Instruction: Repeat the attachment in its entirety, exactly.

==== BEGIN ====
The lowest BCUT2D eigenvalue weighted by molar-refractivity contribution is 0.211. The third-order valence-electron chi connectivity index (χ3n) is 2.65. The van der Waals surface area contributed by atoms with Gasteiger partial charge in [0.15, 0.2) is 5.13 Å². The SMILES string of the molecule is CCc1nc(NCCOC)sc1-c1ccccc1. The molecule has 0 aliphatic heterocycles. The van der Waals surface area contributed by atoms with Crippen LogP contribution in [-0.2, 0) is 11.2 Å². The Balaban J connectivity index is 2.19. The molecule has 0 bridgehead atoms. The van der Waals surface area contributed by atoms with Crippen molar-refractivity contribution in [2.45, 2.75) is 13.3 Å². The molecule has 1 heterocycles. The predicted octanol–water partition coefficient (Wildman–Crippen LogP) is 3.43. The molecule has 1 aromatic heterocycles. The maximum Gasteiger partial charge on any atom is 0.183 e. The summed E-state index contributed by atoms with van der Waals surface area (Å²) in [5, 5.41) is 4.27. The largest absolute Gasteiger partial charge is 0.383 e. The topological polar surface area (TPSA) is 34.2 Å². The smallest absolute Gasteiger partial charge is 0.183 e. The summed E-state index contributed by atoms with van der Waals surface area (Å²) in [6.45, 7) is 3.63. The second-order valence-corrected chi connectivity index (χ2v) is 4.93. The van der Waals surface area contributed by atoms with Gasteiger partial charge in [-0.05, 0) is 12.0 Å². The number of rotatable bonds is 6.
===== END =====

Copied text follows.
The lowest BCUT2D eigenvalue weighted by molar-refractivity contribution is 0.211. The third-order valence-electron chi connectivity index (χ3n) is 2.65. The van der Waals surface area contributed by atoms with Gasteiger partial charge in [0.15, 0.2) is 5.13 Å². The SMILES string of the molecule is CCc1nc(NCCOC)sc1-c1ccccc1. The molecule has 0 aliphatic heterocycles. The van der Waals surface area contributed by atoms with Crippen LogP contribution in [-0.2, 0) is 11.2 Å². The Balaban J connectivity index is 2.19. The molecule has 0 bridgehead atoms. The van der Waals surface area contributed by atoms with Crippen molar-refractivity contribution in [2.45, 2.75) is 13.3 Å². The molecule has 1 heterocycles. The predicted octanol–water partition coefficient (Wildman–Crippen LogP) is 3.43. The molecule has 1 aromatic heterocycles. The maximum Gasteiger partial charge on any atom is 0.183 e. The summed E-state index contributed by atoms with van der Waals surface area (Å²) in [5, 5.41) is 4.27. The largest absolute Gasteiger partial charge is 0.383 e. The topological polar surface area (TPSA) is 34.2 Å². The smallest absolute Gasteiger partial charge is 0.183 e. The summed E-state index contributed by atoms with van der Waals surface area (Å²) in [6.45, 7) is 3.63. The second-order valence-corrected chi connectivity index (χ2v) is 4.93. The van der Waals surface area contributed by atoms with Gasteiger partial charge in [-0.05, 0) is 12.0 Å². The number of rotatable bonds is 6.